myoclonus. Neuronal ceroid lipofuscinosis type 1 presentswith developmental delay or arrest towards the end of the first year of life. Seizures are infrequent and myoclonus may be seen This disorder (OMIM 239510) results from a deficiency of as only isolated jerks. By contrast, in the late infantile form D1-pyrroline 5-carboxylate dehydrogenase and is character- (NCL type 2), myoclonus and tonic–clonic seizures are early and frequent with onset from 2 to 4 years. Neurophysiology Congenital disorders of protein N-glycosylation features can be very helpful in indicating the diagnoses in More than 13 disorders affecting N-glycosylation have been NCLs, including progressive loss of EEG activity and ERG in described, and the majority affect the CNS. They can present NCL type 1 and abnormal enlarged visual and somatosensory with failure to thrive and multisystem disease in early infancy; evoked potentials and posterior paroxysms triggered by photic hypotonia and seizures can be part of the clinical picture. Sei- zures can be a major presenting feature in an older infant.
Diagnosis rests on assay of enzyme activity (palmitoyl pro- They can be associated with hypotonia and ⁄ or ataxia, suggest- tein thioesterase and tripeptidyl thioesterase) in dried blood ing a diagnosis of cerebral palsy, but additional clinical fea- spots, followed by molecular analysis of the CLN1 and CLN2 tures can point the astute paediatrician to the correct genes. Rare cases are not caused by mutations in these two diagnosis; these include dysmorphic features such as unusual genes, and further investigation will necessitate electron fat pads on the buttocks, inverted nipples, long fingers and microscopic examination of skin or rectal biopsies to search toes, and craniofacial dysmorphic features. Diagnosis of most for characteristic inclusion bodies. If these are demonstrated, of the disorders of protein N-glycosylation can be made by sequence analysis of the CLN5, -6, -7, and -8 genes should be isoelectric focusing of serum transferrin. There is no specific form of treatment for the seizures associated with the disor-ders of N-glycosylation.
GangliosidosesInfants with infantile GM1 gangliosidosis (OMIM 230500) METABOLIC EPILEPSIES OF LATE CHILDHOOD AND are often hypotonic from birth and stop making develop- mental progress at 3 to 6 months of age. Examination will reveal coarsening of facial features, and usually hep- ato(spleno) megaly. Many have a cherry-red spot at the Very few metabolic epilepsies presenting in late childhood and macula, and radiology often shows dysostosis. Seizures are a adolescence are treatable; CoQ10 deficiency (OMIM 607426) major part of the progressive neurological dysfunction. GM2 is a notable exception.60 Late-onset CoQ10 deficiency syn- gangliosidosis (Tay–Sachs disease; OMIM 272800) presents dromes are frequently associated with epilepsy, particularly at 4 to 6 months with motor weakness, hypotonia, and a those caused by mutations in the ADCK3 (CABC1) gene.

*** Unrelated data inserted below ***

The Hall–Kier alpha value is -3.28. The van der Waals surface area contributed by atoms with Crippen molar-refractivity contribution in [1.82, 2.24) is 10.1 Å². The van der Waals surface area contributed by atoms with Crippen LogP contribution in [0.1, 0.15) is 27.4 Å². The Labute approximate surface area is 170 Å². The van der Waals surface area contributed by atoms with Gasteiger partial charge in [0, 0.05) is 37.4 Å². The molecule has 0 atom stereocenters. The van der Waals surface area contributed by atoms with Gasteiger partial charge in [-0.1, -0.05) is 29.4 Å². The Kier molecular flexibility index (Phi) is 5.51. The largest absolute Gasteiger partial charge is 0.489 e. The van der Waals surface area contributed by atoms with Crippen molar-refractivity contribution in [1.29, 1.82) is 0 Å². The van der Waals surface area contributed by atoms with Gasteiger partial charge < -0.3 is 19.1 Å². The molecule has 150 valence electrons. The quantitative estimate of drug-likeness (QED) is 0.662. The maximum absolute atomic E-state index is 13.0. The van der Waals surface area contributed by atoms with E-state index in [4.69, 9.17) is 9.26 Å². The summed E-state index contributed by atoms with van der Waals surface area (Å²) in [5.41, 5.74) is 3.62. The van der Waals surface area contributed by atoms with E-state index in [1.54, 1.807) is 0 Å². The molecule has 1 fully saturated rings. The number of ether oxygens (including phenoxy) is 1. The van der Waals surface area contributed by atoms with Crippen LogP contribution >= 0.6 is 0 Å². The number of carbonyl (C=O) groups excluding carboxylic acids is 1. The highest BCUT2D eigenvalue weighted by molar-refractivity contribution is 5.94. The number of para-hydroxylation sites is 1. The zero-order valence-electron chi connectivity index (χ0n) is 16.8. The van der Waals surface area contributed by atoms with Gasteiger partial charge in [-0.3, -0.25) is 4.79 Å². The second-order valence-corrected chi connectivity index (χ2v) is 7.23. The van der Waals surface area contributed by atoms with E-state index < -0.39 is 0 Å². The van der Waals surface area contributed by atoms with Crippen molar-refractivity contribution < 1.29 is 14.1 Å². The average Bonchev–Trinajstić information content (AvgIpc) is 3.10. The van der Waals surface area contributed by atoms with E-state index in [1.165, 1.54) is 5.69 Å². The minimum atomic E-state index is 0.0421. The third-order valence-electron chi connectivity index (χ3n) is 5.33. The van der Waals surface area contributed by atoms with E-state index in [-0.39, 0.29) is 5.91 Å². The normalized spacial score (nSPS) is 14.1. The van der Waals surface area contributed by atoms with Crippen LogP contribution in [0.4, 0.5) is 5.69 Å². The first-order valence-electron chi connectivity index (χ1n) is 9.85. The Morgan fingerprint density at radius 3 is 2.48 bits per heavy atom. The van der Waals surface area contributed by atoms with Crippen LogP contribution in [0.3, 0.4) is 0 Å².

typical startle response to sound (auditory myoclonus). Pro- Patients with ADCK3 mutations have a relatively homo- gressive loss of milestones, hypotonia, and visual inattentive- geneous phenotype, with cerebellar ataxia and seizures, and a ness follow. A cherry-red spot is almost always present.
favourable response to exogenous CoQ10 supplementa- Seizures and spasticity characterize the final phase of the ill- tion.72,73 Other patients with CoQ10 deficiency present with ness. Myoclonic seizures are common, and can be massive recurrent rhabdomyolysis and an encephalomyopathy includ- and multiple. Focal, generalized, and occasionally gelastic ing seizures,74 but the genetic basis of this variant of CoQ10 Alpers syndrome and other infantile-onset mitochondrial Alpers syndrome (progressive neuronal degeneration of chil- Progressive myoclonic epilepsies presenting in this age group dhood with liver disease; OMIM 203700) typically presents in include Unverricht–Lundborg disease (Baltic myoclonus; late infancy with intractable seizures, which may initially be OMIM 254800), Lafora body disease (OMIM 254780), and focal and subsequently generalize.70 Epilepsia partialis con- mitochondrial diseases such as MERRF (myoclonic epilepsy tinua and convulsive status epilepticus are common. A charac- with ragged-red fibres; OMIM 545000) syndrome, and disor- teristic and unusual EEG pattern of large-amplitude slow ders related to mutations in the DNA polymerase gamma.